Following the aforementioned Schrems II judgment, it is no longer enough to have a transfer base in place. Each company must also carry out investigations and a risk assessment to determine whether the level of protection is sufficient given the country in which the supplier is located.
On 18 June 2021, the EDPS updated his November 2020 Recommendation on additional measures that need to be taken to ensure adequate protection. Note the type of additional measures the supplier offers or promises, e.g. is it customary to have a “Data Processing Addendum” from the provider advising of these measures.
6. Consider the risk to data subject privacy – is a DPIA necessary?
For certain types of personal data processing, a privacy impact analysis (DPIA) is required. It must be completed before the start of treatment, and it should therefore always be investigated whether the treatment in question requires such an assessment.
So document that you have considered whether the DPIA should be performed. For instance. Will the use of an AI-enabled service that deals with a particularly vulnerable group of registrants such as employees or minors trigger the requirement to perform a DPIA.
If the DPIA performed does not conclude that the risk reduction measures will reduce the risk of high for data subjects, a meeting should be arranged with the Norwegian Data Protection Authority to assess the service more closely or to be of good side – do not use the service.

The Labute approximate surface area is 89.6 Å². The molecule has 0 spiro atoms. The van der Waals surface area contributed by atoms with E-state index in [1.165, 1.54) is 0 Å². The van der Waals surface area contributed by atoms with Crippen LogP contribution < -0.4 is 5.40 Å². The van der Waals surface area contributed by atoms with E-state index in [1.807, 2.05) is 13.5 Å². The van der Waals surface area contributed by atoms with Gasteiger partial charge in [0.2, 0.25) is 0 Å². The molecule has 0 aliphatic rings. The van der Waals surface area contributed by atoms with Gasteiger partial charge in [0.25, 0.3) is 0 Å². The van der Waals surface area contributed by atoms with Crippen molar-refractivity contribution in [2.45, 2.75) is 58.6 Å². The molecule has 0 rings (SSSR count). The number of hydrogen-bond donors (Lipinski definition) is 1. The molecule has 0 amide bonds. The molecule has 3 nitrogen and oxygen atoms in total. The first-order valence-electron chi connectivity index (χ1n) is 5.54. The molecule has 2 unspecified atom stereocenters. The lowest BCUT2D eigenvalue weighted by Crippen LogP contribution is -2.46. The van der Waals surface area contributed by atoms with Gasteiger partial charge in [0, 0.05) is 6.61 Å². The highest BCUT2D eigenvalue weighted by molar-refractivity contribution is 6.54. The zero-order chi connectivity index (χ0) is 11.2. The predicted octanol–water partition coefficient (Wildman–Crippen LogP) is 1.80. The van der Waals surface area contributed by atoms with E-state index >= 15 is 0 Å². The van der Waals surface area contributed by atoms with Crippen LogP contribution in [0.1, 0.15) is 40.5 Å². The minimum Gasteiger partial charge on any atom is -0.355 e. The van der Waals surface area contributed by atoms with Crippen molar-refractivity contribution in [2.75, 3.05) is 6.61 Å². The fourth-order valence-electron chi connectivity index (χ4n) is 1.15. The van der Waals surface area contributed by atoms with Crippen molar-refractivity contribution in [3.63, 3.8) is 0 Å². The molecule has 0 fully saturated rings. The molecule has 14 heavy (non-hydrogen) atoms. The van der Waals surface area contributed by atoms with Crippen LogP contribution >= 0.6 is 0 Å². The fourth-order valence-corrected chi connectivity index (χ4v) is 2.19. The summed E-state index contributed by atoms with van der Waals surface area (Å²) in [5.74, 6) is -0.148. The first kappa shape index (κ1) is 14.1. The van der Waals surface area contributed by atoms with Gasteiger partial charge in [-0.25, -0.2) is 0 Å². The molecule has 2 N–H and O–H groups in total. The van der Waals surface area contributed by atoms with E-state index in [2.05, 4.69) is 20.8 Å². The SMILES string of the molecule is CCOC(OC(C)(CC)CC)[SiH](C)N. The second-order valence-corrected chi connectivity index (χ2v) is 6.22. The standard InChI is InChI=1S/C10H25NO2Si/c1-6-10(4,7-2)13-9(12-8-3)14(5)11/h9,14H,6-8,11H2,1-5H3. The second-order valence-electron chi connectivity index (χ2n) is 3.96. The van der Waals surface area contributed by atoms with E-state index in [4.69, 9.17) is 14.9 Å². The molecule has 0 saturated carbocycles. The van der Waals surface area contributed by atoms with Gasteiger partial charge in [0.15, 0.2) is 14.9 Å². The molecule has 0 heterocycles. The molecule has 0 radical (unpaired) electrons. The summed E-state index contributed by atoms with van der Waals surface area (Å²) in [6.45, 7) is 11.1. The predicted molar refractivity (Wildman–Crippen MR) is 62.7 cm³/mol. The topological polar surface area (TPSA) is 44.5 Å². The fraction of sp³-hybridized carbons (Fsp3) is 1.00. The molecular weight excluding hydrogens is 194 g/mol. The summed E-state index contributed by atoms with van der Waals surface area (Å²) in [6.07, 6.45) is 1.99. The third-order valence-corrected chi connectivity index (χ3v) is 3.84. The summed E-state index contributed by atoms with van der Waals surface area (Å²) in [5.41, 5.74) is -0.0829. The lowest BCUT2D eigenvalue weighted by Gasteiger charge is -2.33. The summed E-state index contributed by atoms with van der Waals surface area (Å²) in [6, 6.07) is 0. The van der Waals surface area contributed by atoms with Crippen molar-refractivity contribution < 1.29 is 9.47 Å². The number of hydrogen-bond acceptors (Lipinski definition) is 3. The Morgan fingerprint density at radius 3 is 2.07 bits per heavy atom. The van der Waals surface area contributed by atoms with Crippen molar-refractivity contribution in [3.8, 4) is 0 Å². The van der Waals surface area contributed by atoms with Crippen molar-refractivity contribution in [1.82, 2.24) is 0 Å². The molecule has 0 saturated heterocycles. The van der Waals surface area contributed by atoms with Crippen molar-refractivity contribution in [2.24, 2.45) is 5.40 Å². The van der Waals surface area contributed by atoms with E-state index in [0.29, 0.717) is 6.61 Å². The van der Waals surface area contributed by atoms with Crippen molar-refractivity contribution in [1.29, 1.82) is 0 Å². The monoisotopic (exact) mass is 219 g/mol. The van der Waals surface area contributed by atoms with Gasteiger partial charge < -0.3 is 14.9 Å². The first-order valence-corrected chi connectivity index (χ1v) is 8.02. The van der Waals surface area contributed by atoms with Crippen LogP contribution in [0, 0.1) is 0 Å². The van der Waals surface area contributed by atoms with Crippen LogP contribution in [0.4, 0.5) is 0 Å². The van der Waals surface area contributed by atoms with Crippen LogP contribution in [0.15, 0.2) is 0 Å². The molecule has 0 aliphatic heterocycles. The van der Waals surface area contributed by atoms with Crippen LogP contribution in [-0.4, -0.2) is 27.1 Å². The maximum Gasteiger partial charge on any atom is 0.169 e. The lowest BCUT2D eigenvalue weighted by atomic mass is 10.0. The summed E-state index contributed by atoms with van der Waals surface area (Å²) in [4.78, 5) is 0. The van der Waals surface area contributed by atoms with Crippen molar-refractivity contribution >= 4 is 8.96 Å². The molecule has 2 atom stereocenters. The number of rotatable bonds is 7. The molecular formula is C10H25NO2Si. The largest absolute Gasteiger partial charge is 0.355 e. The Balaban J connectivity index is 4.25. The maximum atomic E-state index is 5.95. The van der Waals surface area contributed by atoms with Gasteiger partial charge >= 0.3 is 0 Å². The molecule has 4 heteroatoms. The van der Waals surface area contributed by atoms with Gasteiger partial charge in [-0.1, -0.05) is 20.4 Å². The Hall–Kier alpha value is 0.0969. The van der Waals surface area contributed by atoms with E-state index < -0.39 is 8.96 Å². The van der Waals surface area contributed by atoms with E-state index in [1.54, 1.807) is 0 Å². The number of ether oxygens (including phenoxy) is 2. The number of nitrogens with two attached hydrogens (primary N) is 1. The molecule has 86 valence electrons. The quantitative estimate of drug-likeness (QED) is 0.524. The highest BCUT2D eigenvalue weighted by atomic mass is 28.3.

7. Get to the bottom of the issues – ask the supplier about the discrepancies
In some cases, it may be difficult to find good information on the websites or in the supplier’s contractual conditions. We recommend that you, based on the results from 1 to 6, collect the deviations, that is, what is not sufficiently documented for the customer to conclude an agreement with the supplier, and send it together to the supplier.
Most suppliers are happy to be surveyed because positive responses can mean new customers and increased profits. Supplier responses can become additional attachments to internal company documentation that shows GDPR minimum requirements have been met.
More details ?
To avoid fees such as Amazon and many others have received, we recommend that you perform risk assessments in advance that document what has been assessed and done.
The article was written by attorney Malin Rapp Færder and partner/attorney Magnus Ødegaard, Law Firm Bing Hodneland DA.